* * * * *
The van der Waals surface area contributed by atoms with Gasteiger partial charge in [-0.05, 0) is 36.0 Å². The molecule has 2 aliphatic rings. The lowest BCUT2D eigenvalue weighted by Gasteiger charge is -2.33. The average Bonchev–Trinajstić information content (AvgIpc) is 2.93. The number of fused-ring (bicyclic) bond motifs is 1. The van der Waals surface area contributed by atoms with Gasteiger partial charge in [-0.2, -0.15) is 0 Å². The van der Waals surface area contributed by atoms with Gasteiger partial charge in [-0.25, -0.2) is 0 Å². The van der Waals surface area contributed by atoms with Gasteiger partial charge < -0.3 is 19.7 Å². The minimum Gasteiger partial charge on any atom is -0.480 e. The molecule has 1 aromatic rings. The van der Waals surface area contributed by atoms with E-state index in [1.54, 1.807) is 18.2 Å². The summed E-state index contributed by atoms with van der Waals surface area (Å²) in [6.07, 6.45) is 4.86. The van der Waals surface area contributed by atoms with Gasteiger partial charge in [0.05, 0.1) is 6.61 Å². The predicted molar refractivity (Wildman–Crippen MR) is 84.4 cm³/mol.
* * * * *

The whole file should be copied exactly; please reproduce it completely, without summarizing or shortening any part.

The van der Waals surface area contributed by atoms with Gasteiger partial charge in [-0.05, 0) is 36.0 Å². The molecule has 2 aliphatic rings. The lowest BCUT2D eigenvalue weighted by Gasteiger charge is -2.33. The average Bonchev–Trinajstić information content (AvgIpc) is 2.93. The number of fused-ring (bicyclic) bond motifs is 1. The van der Waals surface area contributed by atoms with Gasteiger partial charge in [-0.2, -0.15) is 0 Å². The van der Waals surface area contributed by atoms with Gasteiger partial charge in [-0.25, -0.2) is 0 Å². The van der Waals surface area contributed by atoms with Gasteiger partial charge < -0.3 is 19.7 Å². The minimum Gasteiger partial charge on any atom is -0.480 e. The molecule has 1 aromatic rings. The van der Waals surface area contributed by atoms with E-state index in [1.54, 1.807) is 18.2 Å². The summed E-state index contributed by atoms with van der Waals surface area (Å²) in [6.07, 6.45) is 4.86. The van der Waals surface area contributed by atoms with Gasteiger partial charge in [0.05, 0.1) is 6.61 Å². The predicted molar refractivity (Wildman–Crippen MR) is 84.4 cm³/mol.